The adventures of a struggling New York writer who'd rather be in medieval Spain. Find me at www.lisajyarde.com
Monday, June 20, 2011
Making the Connections - Characterization
I just completed tweaking the novella that I'm writing under a pen name, and sent it off to an editor in the hopes that a small publisher will accept it. My heroine’s not a pirate, but she sure curses like one. Writing a contemporary has been so freeing! I explained to one of my best writing buds, as much as I love historical fiction and will continue in that genre, I just wanted to write freely in this instance. To put aside a typical year's worth of research into the past and just focus on the writing instead. The approach didn't necessarily make my task any easier. I still had to look up pop culture way back in the 1990's, from music, movies and fashion trends to the dynamics of highway traffic accidents and plane crashes. Did I mention this novella wouldn’t have a happy conclusion? So sad.
The one aspect that is universal to anything I write is how much time I spend crafting characters. It took me several years to understand the concept of show vs. tell, especially when it comes to characterization. It's deeper than, "Don't tell us your protagonist, Jane Doe is a divorcee who's getting older. Show us." It's more than Jane's rheumy eyes, her gnarled hands cramping and shaking as she gropes for the pill bottle on the nightstand, while she lies alone at night in her bed. It's about getting a reader to make a deep connection with Jane, to care about what happens to her.
How many times have you read a book, where you just couldn't connect with the main character? Whether he or she was too perfect, too pathetic, something about this character just felt unreal. I’ll bet you may not remember the entire plot of some of your favorite novels, but something about the story stood out. Typically, that something is a character. How many of you writers have slaved over getting the characteristics of your protagonists and villains just right? Do you ever ask yourself why you go to the trouble? For the same reason that I do - to make your characters true to life, as flesh and blood as you are, with faults and foibles to spare. No protagonist should be too perfect. If he or she can always save the day and do just the right thing without any consequences, I have to ask, where’s the conflict? Why should I stay tuned to find out if Mr. Perfect Hero really will get the vaccine from the villain’s HQ in time to save the dying villagers? I already know he’s going to do it, if the writer has painted him as someone who can do no wrong. We're not perfect. Why should our characters be?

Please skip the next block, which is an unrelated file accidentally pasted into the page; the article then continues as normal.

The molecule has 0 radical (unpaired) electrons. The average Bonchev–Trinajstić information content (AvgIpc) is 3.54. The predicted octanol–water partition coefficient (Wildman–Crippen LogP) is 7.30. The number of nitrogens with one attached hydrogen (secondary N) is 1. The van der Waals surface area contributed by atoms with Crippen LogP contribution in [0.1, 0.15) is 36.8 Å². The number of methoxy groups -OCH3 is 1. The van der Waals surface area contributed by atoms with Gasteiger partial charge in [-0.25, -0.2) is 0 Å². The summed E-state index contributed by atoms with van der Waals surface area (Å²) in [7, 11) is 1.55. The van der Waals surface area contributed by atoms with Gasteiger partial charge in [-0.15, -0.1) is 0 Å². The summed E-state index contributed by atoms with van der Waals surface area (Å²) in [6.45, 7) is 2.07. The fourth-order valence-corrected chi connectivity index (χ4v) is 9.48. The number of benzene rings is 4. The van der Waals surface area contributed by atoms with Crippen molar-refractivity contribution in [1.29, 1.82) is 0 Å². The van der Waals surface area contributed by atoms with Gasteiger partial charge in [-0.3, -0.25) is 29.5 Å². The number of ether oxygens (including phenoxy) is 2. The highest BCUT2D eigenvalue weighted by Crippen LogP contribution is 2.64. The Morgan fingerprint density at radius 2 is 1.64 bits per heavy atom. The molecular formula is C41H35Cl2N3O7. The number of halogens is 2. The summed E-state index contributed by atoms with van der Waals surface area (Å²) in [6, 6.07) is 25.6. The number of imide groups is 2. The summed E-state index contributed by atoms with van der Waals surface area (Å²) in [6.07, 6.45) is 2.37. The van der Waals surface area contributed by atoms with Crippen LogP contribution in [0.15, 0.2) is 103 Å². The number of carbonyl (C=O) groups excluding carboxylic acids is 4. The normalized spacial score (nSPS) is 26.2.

I've heard of lots of different approaches to crafting characters. One method I've come to rely on is a character sketch. First, I summarize a character in one or two lines, to define their basic personality. Then I go beyond the physical descriptions of the characters (so that black hair doesn't suddenly turn brown with highlights; I've done that before!), to refine their personalities. I keep a table in Access with answers to questions like, “Most painful childhood memory?” or “Does he or she like children? Why or why not?” and, most important in my mind, “How does he or she deal with change?” Change is a vital aspect to building up a strong character, showing how a person grows (or not) by altering their circumstances.
Once I have answered the questions, it’s easier to think about what will happen scene by scene, and how my characters will deal with the events that transpire. I look to see how much havoc I can wreak in my characters’ lives, and ways in which they can, or perhaps can’t, work themselves out of trouble. Sometimes they just don’t make it. I did mention there’s no HEA in that novella, right? Don’t crucify me by calling it a love story gone wrong! I warned you.
With Edric, my hero in On Falcon’s Wings, he’s best summed up as a Saxon lord’s son, living in the shadow of everyone else’s expectations, until a forbidden love affair challenges him to find his own happiness. The first third of the book shows Edric under his father’s thumb, then under the sway of his lord, Harold Godwinson. It’s only in the latter third of the book that Edric comes into his own, and fights for his family and future at the Battle of Hastings. Fatima, my heroine in Sultana and Sultana’s Legacy is devoted to her family. Bitter rivalries among its members force her to make the wrong choices, for all the right reasons. She remains one of my favorite protagonists and I loved writing about her, because she is so incredibly flawed. She loves her family to the point where she will do anything, even murder innocents, to protect them. Part of creating memorable characters is showing them at their best and worst.
Tell me about some of your favorite characters. Why did they resonate with you? Also, if you’re a writer, how do you create a memorable character?